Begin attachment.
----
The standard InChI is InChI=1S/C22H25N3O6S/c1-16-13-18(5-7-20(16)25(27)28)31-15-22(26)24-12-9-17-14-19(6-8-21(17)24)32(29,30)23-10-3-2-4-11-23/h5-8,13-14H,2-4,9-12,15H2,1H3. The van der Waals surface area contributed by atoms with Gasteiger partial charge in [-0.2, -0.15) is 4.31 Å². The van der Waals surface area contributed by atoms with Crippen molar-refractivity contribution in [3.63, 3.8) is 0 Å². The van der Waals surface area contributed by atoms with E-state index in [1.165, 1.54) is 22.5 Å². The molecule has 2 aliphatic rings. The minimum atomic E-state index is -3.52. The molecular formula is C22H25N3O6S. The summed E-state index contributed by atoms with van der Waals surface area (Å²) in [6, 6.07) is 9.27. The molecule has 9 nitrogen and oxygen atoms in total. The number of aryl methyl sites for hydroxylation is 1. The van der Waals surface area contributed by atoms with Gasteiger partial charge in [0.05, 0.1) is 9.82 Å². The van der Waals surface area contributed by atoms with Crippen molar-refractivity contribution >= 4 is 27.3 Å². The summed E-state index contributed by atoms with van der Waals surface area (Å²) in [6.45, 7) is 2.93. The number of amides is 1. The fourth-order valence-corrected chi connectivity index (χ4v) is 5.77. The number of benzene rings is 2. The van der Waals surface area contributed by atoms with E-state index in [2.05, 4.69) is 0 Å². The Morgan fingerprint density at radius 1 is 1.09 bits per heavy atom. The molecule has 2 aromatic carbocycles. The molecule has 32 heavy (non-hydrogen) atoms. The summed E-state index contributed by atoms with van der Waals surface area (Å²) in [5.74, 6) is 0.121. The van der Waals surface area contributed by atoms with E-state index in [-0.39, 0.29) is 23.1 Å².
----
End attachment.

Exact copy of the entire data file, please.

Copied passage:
The standard InChI is InChI=1S/C22H25N3O6S/c1-16-13-18(5-7-20(16)25(27)28)31-15-22(26)24-12-9-17-14-19(6-8-21(17)24)32(29,30)23-10-3-2-4-11-23/h5-8,13-14H,2-4,9-12,15H2,1H3. The van der Waals surface area contributed by atoms with Gasteiger partial charge in [-0.2, -0.15) is 4.31 Å². The van der Waals surface area contributed by atoms with Crippen molar-refractivity contribution in [3.63, 3.8) is 0 Å². The van der Waals surface area contributed by atoms with E-state index in [1.165, 1.54) is 22.5 Å². The molecule has 2 aliphatic rings. The minimum atomic E-state index is -3.52. The molecular formula is C22H25N3O6S. The summed E-state index contributed by atoms with van der Waals surface area (Å²) in [6, 6.07) is 9.27. The molecule has 9 nitrogen and oxygen atoms in total. The number of aryl methyl sites for hydroxylation is 1. The van der Waals surface area contributed by atoms with Gasteiger partial charge in [0.05, 0.1) is 9.82 Å². The van der Waals surface area contributed by atoms with Crippen molar-refractivity contribution >= 4 is 27.3 Å². The summed E-state index contributed by atoms with van der Waals surface area (Å²) in [6.45, 7) is 2.93. The number of amides is 1. The fourth-order valence-corrected chi connectivity index (χ4v) is 5.77. The number of benzene rings is 2. The van der Waals surface area contributed by atoms with E-state index in [2.05, 4.69) is 0 Å². The Morgan fingerprint density at radius 1 is 1.09 bits per heavy atom. The molecule has 2 aromatic carbocycles. The molecule has 32 heavy (non-hydrogen) atoms. The summed E-state index contributed by atoms with van der Waals surface area (Å²) in [5.74, 6) is 0.121. The van der Waals surface area contributed by atoms with E-state index in [-0.39, 0.29) is 23.1 Å².